Blog 37: Transitions from Paediatric to Adult Healthcare in Scotland: SBH Scotland New Transition Resources

By Iona Campbell


Moving towards adulthood is an exciting time for young people as they embark on a journey that leads to more responsibility and independence. This time can also bring challenges for young people as they try to figure out who they want to be and what purpose they would like to fulfil. At this time, the transition from paediatric to adult healthcare can present a series of additional challenges for young people with complex conditions and their families.


Negative experiences with transition can not only be detrimental to the health and wellbeing of the young person in their adolescence, but can also lead to a continued lack of trust with the healthcare system into adulthood. There is a growing body of evidence revealing the long-term effects of  negative transition experiences on quality of life and wellbeing into adulthood for people with complex conditions such as spina bifida. Covid-19 has led to even more isolation relating to transition as the process was not a priority for the NHS during the pandemic. The pandemic has also shone a light on some of the failings of the transition for young people with long-term, complex conditions. Spina Bifida Hydrocephalus Scotland have been working with service users to learn more about their experience with transition and use this knowledge to create interactive, educational resources about transition aimed at young people, families and healthcare professionals.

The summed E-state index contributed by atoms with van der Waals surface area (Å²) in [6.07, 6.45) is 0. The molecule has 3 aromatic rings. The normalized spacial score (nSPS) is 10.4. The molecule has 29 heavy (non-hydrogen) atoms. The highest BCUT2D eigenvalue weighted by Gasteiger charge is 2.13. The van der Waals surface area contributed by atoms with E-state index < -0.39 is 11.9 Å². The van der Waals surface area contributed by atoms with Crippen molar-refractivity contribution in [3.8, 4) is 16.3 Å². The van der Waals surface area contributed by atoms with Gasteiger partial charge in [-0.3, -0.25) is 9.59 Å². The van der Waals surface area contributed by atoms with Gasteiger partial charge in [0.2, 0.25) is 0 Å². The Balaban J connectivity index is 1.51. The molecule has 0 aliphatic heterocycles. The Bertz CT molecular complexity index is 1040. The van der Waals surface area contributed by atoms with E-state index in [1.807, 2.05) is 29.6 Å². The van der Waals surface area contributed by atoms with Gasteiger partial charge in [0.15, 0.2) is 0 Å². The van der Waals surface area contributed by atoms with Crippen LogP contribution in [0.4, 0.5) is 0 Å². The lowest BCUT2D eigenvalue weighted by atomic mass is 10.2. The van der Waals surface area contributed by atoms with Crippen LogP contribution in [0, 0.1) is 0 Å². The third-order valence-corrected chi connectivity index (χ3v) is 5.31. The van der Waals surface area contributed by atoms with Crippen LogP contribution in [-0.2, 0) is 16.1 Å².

The current transition process in Scotland aims to be a vast improvement from the single event transfer of the past and provide a more holistic, joined-up system for young people, families and carers. However, the reality is that many families are still left feeling confused, frustrated and not knowing where to turn for expertise. Gaps in the system have emerged due to a lack of expertise with particular complex conditions such as spina bifida and hydrocephalus (SB/H), inappropriate communication techniques which do not suit the age, cognitive ability, maturity or mental wellbeing of the young person and a lack of overall understanding of the whole transition process. Overall, families feel unsupported and that they are ‘falling off a cliff’ (p. 1) into adult services. The Covid-19 pandemic has put further strain on this transition process for young people and families. Many of them have been unable to meet healthcare professionals in person and have had little joined-up support throughout the process. The system must do better for families who are often already under significant strain due to financial issues, carer fatigue, co-morbidities of the young person, lack of social interaction and struggles with mental health. The healthcare system should be lifting families up and providing a space which empowers them with direct lines to the information and expertise that they need.